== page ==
The incitement standard announced in Brandenburg v. Ohio is one of the most familiar tests in the Supreme Court's jurisprudence. It prohibits government officials from punishing advocacy of illegal activity unless it is directed and likely to imminently incite such activity. Brandenburg's standard has become a pillar of free speech law, allowing government officials to protect public safety by punishing only speech intended and likely to create an imminent danger of harm, while protecting even the most abhorrent of speakers from suppression of their speech simply because government officials fear or dislike it. Terrorist advocacy, however, is putting pressure on the Brandenburg standard. As terrorist organizations increasingly urge non-members to engage in violent acts or otherwise glorify violence, spread propaganda, and recruit individuals to their cause, scholars and policy makers express concern about the dangerousness of such advocacy. Although such terrorist advocacy does not meet Brandenburg's strict requirements, some scholars have suggested altering or working around Brandenburg's incitement standard to counter the dangerous influence of terrorist advocacy, especially advocacy occurring through online sources. Thus, they have suggested that (1) Brandenburg's imminence requirement does not, or should not, apply to terrorist advocacy, (2) the United States should enact laws prohibiting people from accessing terrorist indoctrination websites, or (3) the government can use laws punishing material support of terrorism to punish terrorist advocacy.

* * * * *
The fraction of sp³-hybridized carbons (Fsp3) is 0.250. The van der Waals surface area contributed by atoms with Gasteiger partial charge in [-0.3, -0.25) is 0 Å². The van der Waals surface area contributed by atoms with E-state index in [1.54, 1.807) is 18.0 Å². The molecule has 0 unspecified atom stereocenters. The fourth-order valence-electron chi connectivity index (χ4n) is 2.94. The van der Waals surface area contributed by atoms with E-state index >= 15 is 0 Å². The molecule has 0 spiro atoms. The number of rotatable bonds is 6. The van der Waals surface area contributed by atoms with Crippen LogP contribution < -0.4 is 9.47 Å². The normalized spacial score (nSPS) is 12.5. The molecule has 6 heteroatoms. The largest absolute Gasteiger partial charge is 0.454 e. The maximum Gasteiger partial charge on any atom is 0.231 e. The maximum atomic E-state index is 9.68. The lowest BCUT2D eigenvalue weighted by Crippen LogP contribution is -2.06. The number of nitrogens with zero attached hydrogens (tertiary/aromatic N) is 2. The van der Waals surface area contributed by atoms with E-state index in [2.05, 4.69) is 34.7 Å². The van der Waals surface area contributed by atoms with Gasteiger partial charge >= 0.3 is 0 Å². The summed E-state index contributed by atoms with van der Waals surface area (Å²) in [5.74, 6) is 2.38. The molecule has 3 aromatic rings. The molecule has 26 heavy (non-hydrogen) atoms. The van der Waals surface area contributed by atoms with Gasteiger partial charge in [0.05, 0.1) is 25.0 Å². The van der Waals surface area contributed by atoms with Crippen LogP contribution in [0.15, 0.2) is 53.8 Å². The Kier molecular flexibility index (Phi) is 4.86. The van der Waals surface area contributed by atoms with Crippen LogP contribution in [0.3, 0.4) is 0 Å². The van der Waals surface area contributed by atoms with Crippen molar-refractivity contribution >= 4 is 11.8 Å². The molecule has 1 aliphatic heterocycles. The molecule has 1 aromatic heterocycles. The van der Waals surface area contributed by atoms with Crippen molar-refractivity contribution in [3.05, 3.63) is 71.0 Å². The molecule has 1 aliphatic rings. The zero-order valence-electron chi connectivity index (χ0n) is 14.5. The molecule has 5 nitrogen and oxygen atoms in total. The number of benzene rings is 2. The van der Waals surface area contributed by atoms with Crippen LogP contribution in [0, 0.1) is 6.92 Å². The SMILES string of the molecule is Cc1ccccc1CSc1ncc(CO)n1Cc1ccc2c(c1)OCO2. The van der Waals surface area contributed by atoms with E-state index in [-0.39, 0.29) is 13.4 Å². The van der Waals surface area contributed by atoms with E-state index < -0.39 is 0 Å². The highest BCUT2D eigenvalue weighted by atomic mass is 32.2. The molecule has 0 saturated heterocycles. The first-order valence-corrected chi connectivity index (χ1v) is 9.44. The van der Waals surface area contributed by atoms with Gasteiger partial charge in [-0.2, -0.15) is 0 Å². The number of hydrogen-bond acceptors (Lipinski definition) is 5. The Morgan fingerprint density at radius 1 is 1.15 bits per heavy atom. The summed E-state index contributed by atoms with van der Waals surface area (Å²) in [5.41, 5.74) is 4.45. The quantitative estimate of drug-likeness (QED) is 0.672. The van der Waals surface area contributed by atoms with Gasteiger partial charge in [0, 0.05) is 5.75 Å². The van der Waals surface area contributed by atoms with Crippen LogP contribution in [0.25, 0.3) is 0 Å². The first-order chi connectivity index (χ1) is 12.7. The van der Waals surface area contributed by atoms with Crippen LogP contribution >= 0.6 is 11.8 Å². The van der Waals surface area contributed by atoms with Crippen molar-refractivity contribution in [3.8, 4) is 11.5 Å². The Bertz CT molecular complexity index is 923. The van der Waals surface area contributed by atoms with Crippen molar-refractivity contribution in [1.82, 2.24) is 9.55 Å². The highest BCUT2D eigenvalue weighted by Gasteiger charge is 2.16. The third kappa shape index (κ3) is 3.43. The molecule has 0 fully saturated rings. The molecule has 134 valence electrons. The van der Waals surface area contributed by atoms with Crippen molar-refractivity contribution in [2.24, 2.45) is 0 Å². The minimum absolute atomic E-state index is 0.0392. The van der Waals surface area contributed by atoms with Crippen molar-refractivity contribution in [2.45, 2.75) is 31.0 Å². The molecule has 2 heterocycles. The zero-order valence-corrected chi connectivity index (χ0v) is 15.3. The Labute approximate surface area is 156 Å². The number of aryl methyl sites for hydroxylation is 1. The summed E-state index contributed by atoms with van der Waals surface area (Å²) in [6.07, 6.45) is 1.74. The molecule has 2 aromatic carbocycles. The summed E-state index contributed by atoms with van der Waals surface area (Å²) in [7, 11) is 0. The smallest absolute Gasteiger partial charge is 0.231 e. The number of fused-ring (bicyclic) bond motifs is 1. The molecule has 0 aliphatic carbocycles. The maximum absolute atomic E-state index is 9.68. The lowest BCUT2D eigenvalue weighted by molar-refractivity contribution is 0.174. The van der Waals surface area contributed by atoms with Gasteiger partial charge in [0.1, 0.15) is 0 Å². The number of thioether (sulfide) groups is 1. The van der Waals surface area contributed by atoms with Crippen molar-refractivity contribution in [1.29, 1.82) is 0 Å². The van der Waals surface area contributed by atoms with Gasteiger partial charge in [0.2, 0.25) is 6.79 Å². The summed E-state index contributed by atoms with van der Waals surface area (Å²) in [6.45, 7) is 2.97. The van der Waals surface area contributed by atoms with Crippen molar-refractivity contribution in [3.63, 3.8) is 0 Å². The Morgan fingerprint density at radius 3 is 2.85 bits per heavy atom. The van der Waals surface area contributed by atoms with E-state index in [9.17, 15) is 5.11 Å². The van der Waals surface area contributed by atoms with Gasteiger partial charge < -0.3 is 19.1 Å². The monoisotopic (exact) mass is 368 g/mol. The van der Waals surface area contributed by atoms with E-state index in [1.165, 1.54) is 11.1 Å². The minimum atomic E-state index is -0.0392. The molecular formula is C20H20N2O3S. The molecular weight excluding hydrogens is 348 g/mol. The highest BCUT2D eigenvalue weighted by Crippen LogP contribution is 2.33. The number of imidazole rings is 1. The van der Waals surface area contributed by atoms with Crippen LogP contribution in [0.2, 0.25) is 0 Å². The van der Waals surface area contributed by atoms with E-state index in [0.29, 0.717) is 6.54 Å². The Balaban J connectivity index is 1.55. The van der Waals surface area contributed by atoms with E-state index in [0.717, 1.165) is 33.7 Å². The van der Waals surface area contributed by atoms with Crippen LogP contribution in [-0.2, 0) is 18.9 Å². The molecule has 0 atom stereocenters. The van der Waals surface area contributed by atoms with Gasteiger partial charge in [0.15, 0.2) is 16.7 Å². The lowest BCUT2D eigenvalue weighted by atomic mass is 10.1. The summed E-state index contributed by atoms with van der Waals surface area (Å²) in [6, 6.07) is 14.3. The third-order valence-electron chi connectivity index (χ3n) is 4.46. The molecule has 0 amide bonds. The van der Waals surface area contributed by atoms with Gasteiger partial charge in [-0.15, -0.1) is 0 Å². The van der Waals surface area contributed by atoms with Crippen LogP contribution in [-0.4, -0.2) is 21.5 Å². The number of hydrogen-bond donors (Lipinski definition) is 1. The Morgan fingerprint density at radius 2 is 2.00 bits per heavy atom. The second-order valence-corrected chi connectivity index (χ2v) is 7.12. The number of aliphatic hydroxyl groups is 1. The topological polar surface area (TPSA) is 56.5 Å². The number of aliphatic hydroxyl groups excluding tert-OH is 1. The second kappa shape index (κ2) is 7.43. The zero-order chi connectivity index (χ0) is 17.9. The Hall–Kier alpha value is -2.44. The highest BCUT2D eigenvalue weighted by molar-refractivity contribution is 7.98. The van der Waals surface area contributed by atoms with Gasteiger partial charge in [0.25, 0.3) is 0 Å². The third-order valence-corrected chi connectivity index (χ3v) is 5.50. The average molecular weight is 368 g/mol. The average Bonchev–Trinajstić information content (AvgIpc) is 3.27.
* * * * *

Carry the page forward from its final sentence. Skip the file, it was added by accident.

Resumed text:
Although scholars pushing this agenda rightfully want to avoid the harm resulting from terrorists' actions, their willingness to alter or work around Brandenburg in the context of terrorist advocacy ignores the important role that imminence plays in preventing government officials from using national security crises to suppress dissenting viewpoints. Indeed, the historical context leading up to Brandenburg reveals that the decision is largely a response to the malleable "clear and present danger" test that preceded it. That earlier test both failed to protect political dissent and allowed government officials to target disfavored groups, such as labor organizations, socialists and communists, that officials labeled as "dangerous." Removing the imminence requirement raises the very real risk that such abuse could occur again, especially since the justification for the change - i.e., the unique and catastrophic danger of terrorism - is so similar to arguments made in past crises.
Christina E. Wells,
Assumptions about Terrorism and the Brandenburg Incitement Test, 85 Brooklyn Law Review 111
Available at: https://scholarship.law.missouri.edu/facpubs/965